Then, on to dinner in the elegant dining room. Rocco is a professional photographer and he marveled at the lighting in this room. It was extraordinary! We made our dinner selections and once again, our meal didn’t disappoint.

Kristen Crawford Mashpi Lodge DragonflyBefore heading to our room, we decided to see if we could book a trip for the next morning on the Dragonfly, which is an aerial gondola taking you above the canopy of the cloud forest.

After a delightful night’s sleep and a wonderful buffet breakfast we took our ride on The Dragonfly. The gondola seats six with three rows of benches.

Our guide sat in the last row and gave us more history on how this hotel came to be built, which is an amazing story! He told us what we were looking at as we traveled over the cloud forest answering all our questions.

Then, after about 45 minutes he said, “Okay, I’m going to let the cloud forest tell you the rest of the story.” He never said another word for the remainder of the trip which was about another 45 minutes. Crazy amazing!

Every year that I live here, I fall more in love with this country and its people. It may not be for everyone, but for me: It’s the smartest decision I’ve ever made to come here and I’m so thankful for this beautiful life!

The Bowens Share Their Insightful Story About Raising Children in Ecuador

The Bowen Family (La Familia Bowen) is from Washington State via Arizona in the United States, but now they live in southern Ecuador with their young children.

In this insightful story, they share what it’s like to raise a family in a foreign country and take grandchildren so far away from their grandparents.

A Letter to the Grandparents: We’re Moving to Ecuador!

The Bowens Raising Kids in Ecuador

Your adult child informed you he is planning on moving to Ecuador. And yes, he is taking your grandchildren with him.

Maybe you’ve heard it before, years ago: “Guess what! I’m going to backpack through Asia/join the Peace Corps/volunteer at a Moroccan camel rescue!”

If your response was, “Cool—let’s try to meet up when I finish circumnavigating the globe by dogsled,” then this letter is probably not for you.

But maybe you didn’t love it, then. You accepted it, sure, as a common precursor to Real Adulthood—one must find one’s self, after all. But such shenanigans are best confined to those blissful few years when one’s competent enough to hail a tuk-tuk but still so young he’s got his entire life ahead of him.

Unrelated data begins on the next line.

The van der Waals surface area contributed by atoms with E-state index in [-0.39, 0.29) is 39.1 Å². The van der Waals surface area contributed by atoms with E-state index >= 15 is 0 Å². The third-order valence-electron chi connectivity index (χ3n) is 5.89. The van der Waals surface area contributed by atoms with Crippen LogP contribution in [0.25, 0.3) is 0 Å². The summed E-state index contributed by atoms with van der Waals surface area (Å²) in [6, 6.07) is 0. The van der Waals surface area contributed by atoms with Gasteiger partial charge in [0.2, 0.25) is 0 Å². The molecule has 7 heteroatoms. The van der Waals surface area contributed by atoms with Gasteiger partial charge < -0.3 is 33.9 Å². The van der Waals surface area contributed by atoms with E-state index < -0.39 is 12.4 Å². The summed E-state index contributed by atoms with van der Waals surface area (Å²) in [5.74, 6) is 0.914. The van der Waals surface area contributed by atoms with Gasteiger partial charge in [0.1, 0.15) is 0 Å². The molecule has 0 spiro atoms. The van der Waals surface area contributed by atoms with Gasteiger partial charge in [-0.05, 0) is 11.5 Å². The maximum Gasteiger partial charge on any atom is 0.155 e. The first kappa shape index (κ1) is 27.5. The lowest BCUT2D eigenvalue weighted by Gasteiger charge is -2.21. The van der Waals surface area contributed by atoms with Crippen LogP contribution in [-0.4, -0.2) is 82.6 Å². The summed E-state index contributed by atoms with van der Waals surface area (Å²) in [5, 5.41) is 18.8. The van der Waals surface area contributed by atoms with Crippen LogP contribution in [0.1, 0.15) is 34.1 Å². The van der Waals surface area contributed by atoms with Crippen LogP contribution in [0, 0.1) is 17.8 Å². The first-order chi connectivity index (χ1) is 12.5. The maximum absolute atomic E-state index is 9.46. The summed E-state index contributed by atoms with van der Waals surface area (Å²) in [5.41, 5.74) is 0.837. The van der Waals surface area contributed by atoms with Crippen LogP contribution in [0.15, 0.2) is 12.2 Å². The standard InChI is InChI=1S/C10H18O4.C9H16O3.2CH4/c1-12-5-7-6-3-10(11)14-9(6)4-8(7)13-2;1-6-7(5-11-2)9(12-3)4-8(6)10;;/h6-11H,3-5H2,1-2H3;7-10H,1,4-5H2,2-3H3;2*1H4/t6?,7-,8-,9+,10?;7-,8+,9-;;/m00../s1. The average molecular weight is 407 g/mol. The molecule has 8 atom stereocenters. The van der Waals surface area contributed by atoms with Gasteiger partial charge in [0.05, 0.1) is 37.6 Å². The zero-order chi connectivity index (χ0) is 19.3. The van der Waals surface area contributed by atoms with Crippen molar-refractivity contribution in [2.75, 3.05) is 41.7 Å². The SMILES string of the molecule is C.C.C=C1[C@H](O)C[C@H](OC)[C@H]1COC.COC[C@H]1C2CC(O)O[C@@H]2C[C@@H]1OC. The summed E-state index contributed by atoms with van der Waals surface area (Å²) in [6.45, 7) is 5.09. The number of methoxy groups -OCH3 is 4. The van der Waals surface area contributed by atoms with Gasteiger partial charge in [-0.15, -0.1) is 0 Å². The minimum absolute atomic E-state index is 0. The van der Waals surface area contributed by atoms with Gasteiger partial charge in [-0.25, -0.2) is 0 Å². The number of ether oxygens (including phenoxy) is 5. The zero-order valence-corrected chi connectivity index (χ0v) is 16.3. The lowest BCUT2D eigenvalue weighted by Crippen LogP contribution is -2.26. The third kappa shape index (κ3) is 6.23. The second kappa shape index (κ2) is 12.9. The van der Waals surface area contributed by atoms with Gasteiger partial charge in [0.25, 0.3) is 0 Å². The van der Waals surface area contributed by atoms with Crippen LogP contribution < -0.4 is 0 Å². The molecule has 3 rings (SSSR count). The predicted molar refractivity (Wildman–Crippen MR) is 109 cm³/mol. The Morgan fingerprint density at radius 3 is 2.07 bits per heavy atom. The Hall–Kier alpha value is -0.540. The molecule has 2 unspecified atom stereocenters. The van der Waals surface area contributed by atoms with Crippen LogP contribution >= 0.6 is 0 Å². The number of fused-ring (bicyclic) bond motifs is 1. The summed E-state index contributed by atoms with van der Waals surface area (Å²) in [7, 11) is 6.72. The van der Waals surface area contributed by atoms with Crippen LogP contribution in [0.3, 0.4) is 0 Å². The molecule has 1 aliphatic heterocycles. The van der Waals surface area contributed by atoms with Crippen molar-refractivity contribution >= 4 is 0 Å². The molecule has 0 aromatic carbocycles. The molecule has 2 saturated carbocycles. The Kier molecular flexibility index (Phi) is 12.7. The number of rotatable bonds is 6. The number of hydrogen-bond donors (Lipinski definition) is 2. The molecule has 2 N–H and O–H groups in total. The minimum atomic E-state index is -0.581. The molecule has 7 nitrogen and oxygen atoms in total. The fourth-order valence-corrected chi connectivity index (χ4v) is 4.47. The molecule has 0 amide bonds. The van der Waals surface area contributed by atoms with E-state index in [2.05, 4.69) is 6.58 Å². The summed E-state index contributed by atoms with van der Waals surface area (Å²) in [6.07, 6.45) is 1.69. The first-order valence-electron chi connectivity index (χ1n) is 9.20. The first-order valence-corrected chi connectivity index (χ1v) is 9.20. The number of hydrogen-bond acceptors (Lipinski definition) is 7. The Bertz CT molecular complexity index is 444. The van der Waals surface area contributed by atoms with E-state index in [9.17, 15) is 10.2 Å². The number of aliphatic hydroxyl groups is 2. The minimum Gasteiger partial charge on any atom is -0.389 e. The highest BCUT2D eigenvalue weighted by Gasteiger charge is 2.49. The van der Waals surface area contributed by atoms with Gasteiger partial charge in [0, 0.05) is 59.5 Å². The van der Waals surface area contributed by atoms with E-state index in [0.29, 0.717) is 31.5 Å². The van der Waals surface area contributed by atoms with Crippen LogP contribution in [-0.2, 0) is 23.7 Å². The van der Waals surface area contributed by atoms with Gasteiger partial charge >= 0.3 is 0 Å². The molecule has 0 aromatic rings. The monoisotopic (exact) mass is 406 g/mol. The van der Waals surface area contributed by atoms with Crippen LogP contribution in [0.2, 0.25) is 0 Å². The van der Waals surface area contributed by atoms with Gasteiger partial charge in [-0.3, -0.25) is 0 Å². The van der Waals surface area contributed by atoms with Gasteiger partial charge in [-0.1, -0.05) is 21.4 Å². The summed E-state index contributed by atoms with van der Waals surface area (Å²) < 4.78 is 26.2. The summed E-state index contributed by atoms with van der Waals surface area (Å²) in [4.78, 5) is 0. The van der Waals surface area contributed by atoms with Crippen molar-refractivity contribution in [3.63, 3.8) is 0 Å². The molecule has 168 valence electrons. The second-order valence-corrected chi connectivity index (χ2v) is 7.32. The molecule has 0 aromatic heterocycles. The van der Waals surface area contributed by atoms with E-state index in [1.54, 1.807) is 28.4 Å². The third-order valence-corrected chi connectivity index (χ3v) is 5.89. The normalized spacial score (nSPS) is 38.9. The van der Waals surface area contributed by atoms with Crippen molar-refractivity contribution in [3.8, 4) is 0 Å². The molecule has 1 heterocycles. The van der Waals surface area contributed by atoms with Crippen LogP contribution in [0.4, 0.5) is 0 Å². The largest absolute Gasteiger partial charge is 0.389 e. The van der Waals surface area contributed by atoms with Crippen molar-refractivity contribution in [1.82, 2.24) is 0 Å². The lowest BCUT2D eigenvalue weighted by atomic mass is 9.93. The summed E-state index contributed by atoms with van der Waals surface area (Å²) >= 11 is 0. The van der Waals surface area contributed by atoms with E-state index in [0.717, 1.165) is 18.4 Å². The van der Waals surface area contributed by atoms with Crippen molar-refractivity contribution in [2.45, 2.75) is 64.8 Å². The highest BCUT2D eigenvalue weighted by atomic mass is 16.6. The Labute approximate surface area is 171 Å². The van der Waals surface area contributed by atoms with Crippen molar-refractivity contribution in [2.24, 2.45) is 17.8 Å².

You certainly never expected this from your adult child. Not now, when the stakes are so much higher.

When you realized he was serious, you may have tailspinned into a cycle of grief. I bet you didn’t know that after denial, anger, bargaining, depression, and acceptance there’s actually a sixth stage called “I told you so,” during which you obsessively searched for news articles and personal antidotes of questionable reliability that draw attention to Every Bad Thing That’s Ever Happened in Ecuador Since the Beginning of Time.

You forwarded each of them (out of love, of course).

And yet his resolve is unchanged.

Where does that leave you? How do you reconcile this with the dreams you have for your grandchildren?

Grandpa Bowen in Podocarpus Ecuador

Making multigenerational memories in the Amazon

And, frankly, the dreams you have for yourself?

We’ve been there. Our parents have been there. And there’s really no way to lessen the blow. But know this:

Ecuador is a wonderful place to be a child.

So don’t worry.

At least, don’t worry anymore than you used to when we lived in the same town.

This is a good move, we promise. For all those adult sort of things that you once feared we’d never grow into, but also for our kids.

It’s going to be great.

Love,
Your adult children

Not quite good enough? We understand. And we invite you to read on.

What It’s Like to Raise Children in Ecuador

Ecuador is a small South American nation known for its diverse wildlife, resplendent vistas, and its production of bananas, orchids, and—
Forget it.

You’re not interested in that sort of thing. Not yet. Hopefully never, if your family comes to its senses and gives up this ridiculous scheme.

You want to know the reality of what awaits your grandchildren. And perhaps, to a lesser extent, their parents.

What does growing up in Ecuador look like? And why on earth would anyone choose to raise their kids there?

Bowen Children Studying in Ecuador

When Grampa’s a retired teacher and the grandkids moved to Ecuador, Grampa’s University lives on, thanks to Kindles and videoconferencing.

Here’s a bit of good news for you: Children are treasured here. And I don’t just mean your grandkids can expect to be cooed over by little old ladies in the supermercado, though that will routinely happen.